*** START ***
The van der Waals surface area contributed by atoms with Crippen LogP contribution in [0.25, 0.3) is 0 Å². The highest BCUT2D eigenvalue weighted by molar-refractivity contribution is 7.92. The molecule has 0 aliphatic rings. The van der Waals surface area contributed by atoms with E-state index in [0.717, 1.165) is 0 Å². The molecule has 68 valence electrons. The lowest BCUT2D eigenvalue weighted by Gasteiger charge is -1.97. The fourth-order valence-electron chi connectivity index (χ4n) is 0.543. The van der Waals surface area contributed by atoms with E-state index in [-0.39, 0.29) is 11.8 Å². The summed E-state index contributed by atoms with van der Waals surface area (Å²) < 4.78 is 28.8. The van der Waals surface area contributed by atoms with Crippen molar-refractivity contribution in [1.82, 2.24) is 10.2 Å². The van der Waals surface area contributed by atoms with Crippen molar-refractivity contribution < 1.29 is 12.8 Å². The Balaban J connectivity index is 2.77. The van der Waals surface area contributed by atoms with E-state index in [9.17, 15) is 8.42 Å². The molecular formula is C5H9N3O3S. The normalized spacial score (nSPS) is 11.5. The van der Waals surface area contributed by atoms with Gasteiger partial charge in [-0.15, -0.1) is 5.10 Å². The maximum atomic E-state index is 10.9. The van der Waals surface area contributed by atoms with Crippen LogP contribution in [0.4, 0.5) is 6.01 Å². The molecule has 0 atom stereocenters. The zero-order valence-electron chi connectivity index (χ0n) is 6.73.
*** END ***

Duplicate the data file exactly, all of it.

The van der Waals surface area contributed by atoms with Crippen LogP contribution in [0.25, 0.3) is 0 Å². The highest BCUT2D eigenvalue weighted by molar-refractivity contribution is 7.92. The molecule has 0 aliphatic rings. The van der Waals surface area contributed by atoms with E-state index in [0.717, 1.165) is 0 Å². The molecule has 68 valence electrons. The lowest BCUT2D eigenvalue weighted by Gasteiger charge is -1.97. The fourth-order valence-electron chi connectivity index (χ4n) is 0.543. The van der Waals surface area contributed by atoms with E-state index in [-0.39, 0.29) is 11.8 Å². The summed E-state index contributed by atoms with van der Waals surface area (Å²) < 4.78 is 28.8. The van der Waals surface area contributed by atoms with Crippen molar-refractivity contribution in [1.82, 2.24) is 10.2 Å². The van der Waals surface area contributed by atoms with Crippen molar-refractivity contribution < 1.29 is 12.8 Å². The Balaban J connectivity index is 2.77. The van der Waals surface area contributed by atoms with E-state index in [9.17, 15) is 8.42 Å². The molecular formula is C5H9N3O3S. The normalized spacial score (nSPS) is 11.5. The van der Waals surface area contributed by atoms with Gasteiger partial charge in [-0.15, -0.1) is 5.10 Å². The maximum atomic E-state index is 10.9. The van der Waals surface area contributed by atoms with Crippen LogP contribution in [0.4, 0.5) is 6.01 Å². The molecule has 0 atom stereocenters. The zero-order valence-electron chi connectivity index (χ0n) is 6.73.